A: What I haven’t mentioned yet and what worries me increasingly is that it’s not just a feminist and health issue, it’s a social issue. I think in this country and in this town the expenditure on drink is quite immoral and shocking. And what I often think when I walk past the pubs and I see the car-guard ladies and scraping together a pittance to feed their families is that these bloody white, primarily white, students are just spending the enormous amount of money getting pissed. Now that is absolutely unforgivable in this country where there are people who don’t have food, don’t have shelter. And I think this is shocking for these matrons, these women watching these young, supposedly cream of society, getting blotto and wasting money like that. There’s nothing against having a drink but to really just to go out to get drunk, it’s stupid and wicked. I really do think so. And I just think it’s very awful where these women who are full of integrity and are struggling to watch these students vomiting on the streets, breaking glasses and you know whatever, screaming women, screaming, thinking it’s making them look attractive for some reason. I just think it’s so awful.

Q: What is your opinion on the stance that Rhodes takes against drinking?
A: Well, I think that… it’s difficult. I do think the university should take more cognisance of the effect on townspeople of the hooligan behaviour following drink. I think that there should be more pressure on the police, and the traffic police, to target drunken behaviour at night because I think that the students have been gone in the past away with it seems just warnings. I think the university should really publicly state more and more the fact that it disapproves strongly of students that bring the university into disrepute.

Q: You said that in the past five years you have seen an increase in the amount of female drinking. Do you think there is a particular reason for that?
A: I don’t know what it is because it’s happening elsewhere. Maybe if people wanted to read more and, you know, be more sort of intellectual it might prevent them from wanting to do things like that, maybe… you know I have also noticed fewer and fewer dedicated students around. I really do. I mean the sort of attention span and interest of students in intellectual things is a minority and I think the fashion not to be nerdish or intellectual is growing. I don’t know and it’s very sad for me. And I hate having zombies in my class on a Thursday morning! I just cannot stand it! You know people who have been out on Wednesday and I think now it’s not only Wednesday but Thursday, Friday, Saturday. And I mean I just find that totally insulting when people come with sort of dazed and glazed eyes and sit in their tuts. I just think “why are they are here, wasting the taxpayers money if not only their parents money and my time?” As a university person who values what I do I just find that totally obnoxious.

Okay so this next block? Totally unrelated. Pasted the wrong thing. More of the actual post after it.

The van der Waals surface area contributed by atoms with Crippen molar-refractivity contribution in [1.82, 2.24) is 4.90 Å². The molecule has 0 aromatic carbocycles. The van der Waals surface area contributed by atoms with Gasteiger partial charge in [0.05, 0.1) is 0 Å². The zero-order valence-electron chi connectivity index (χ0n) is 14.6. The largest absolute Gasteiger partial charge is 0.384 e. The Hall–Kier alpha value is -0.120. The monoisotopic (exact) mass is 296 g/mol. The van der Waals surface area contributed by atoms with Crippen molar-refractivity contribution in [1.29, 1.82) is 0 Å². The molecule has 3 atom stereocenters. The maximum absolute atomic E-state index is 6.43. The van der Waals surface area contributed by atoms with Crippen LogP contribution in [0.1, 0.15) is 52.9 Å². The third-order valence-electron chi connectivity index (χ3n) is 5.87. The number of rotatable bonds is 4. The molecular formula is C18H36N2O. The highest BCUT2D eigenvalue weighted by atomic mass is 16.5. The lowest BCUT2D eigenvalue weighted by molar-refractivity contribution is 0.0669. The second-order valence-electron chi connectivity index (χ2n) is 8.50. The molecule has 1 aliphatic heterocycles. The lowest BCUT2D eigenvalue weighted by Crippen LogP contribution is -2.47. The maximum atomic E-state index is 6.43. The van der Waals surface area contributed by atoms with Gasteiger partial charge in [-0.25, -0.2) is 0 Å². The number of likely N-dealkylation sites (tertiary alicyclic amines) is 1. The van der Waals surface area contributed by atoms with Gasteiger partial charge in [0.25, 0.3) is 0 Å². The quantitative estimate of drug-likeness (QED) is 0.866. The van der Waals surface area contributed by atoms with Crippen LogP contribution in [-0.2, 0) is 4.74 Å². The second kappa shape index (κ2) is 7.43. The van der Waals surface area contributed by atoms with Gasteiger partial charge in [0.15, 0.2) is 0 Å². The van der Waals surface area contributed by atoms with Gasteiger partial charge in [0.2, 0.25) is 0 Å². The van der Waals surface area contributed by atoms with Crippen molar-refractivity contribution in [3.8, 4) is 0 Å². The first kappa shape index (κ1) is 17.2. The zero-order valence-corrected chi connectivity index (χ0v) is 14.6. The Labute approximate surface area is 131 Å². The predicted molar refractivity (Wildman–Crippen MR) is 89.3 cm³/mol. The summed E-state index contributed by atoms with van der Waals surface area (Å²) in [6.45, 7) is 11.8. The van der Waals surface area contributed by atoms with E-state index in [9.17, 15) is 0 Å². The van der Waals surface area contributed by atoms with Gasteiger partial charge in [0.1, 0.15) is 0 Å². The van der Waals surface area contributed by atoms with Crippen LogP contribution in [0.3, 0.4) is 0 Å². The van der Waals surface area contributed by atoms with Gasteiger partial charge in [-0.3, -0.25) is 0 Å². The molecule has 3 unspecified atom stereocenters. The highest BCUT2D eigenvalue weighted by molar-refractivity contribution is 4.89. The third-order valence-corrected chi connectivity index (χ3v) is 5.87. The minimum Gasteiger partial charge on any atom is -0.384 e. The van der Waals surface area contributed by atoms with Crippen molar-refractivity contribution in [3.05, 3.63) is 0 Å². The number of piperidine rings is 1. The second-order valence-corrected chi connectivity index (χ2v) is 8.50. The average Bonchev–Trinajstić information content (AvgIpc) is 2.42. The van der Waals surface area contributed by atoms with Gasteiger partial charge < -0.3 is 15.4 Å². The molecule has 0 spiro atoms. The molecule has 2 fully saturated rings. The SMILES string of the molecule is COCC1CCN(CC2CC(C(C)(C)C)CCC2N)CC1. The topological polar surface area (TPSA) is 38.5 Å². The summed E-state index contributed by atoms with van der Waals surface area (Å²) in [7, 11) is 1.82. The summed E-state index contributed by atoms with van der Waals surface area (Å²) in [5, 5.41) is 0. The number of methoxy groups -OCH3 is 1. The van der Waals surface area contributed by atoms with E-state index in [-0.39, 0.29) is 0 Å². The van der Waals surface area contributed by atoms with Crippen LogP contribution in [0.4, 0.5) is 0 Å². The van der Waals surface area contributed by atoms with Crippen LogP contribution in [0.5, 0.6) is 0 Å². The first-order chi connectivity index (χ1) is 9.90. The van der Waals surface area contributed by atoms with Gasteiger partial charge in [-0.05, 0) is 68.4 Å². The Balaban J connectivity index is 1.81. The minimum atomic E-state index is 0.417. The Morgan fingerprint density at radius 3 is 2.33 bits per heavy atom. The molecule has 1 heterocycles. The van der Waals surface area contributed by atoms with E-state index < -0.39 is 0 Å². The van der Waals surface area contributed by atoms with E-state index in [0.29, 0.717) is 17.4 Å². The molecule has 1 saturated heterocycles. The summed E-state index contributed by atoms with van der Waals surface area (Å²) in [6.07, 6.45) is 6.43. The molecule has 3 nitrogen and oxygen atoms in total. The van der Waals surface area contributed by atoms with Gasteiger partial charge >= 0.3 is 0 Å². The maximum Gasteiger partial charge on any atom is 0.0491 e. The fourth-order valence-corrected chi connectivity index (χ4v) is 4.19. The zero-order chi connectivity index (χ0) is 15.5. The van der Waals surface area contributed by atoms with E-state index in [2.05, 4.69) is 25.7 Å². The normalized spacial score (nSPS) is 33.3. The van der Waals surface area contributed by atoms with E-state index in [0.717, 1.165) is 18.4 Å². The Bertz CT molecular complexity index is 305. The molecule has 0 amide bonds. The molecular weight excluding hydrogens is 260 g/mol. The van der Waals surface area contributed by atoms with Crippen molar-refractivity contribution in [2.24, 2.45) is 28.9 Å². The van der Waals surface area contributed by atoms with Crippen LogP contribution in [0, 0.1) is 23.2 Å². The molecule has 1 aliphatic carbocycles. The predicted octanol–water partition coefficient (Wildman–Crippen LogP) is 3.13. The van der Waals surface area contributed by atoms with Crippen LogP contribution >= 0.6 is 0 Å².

Q: Do you think that students who drink constantly at Rhodes leave Rhodes having a drinking problem, or gain a drinking problem later on in life?
A: I think some of them do. There is certainly damage done, and a lot of people can stop and say, “Enough is enough, I am sick of waking up in someone else’s bed not knowing who I am!” You know, I’ve read accounts like that where people do stop and the pressures of a nine-to-five job begin to tell, you know, where you cannot go in with glazy eyes into your job whereas you can in your tutorial. It makes me so angry… but I think that some damage is irreversible. And I think some people do become alcoholics. I think alcoholism has much more complex reasons, you know, but I think this is a problem.
Off The Point

Q: What do you drink with your dinner?
A: I love red wine. I try and get familiar with it because the flavours are just so different. I try and educate myself.

Q: Who’s your favourite author? Why?
A: Ian McEwan and Margaret Atwood. They write about issues that interest me, contemporary issues and they write very well.

Q: Favourite board game?
A: Monopoly.

Q: Spots or stripes?
A: Spots.

Q: 3 people for dinner – who would you invite?
A: Lord Byron, Margaret Atwood and Emma Thompson.

Q: If you could go back to one time period, which would it be and why?
A: Definitely the 1920s, I just love the fashion from that era.

Q: Favourite childhood game?
A: Hide and seek.

Q: Have you ever changed a tyre?
A: Yes, I have. It was the two of us, me and another woman.

Q: Favourite novel to lecture?
A: Midnight’s Children.


8 Responses to To the point with Dr Margot Beard on women drinking

  1. Here’s my take on the fact that more women are drinking alcoholic beverages.

    First, I think that the alcohol abuse crisis in the industrialized nations indicates that many people in the these countries are developing poorer coping skills rather than learning better ways to cope with life. If this is the case, then all of the industrialized countries need to initiate a major educational effort that teaches people of all ages, especially the young, (and in this case, women drinkers) how to become masters at coping with life and how to become expert decision makers so that they can start making more productive and healthier decisions in their everyday lives and learn how to avoid alcohol abuse issues before they become out-of-control problems such as alcohol dependency.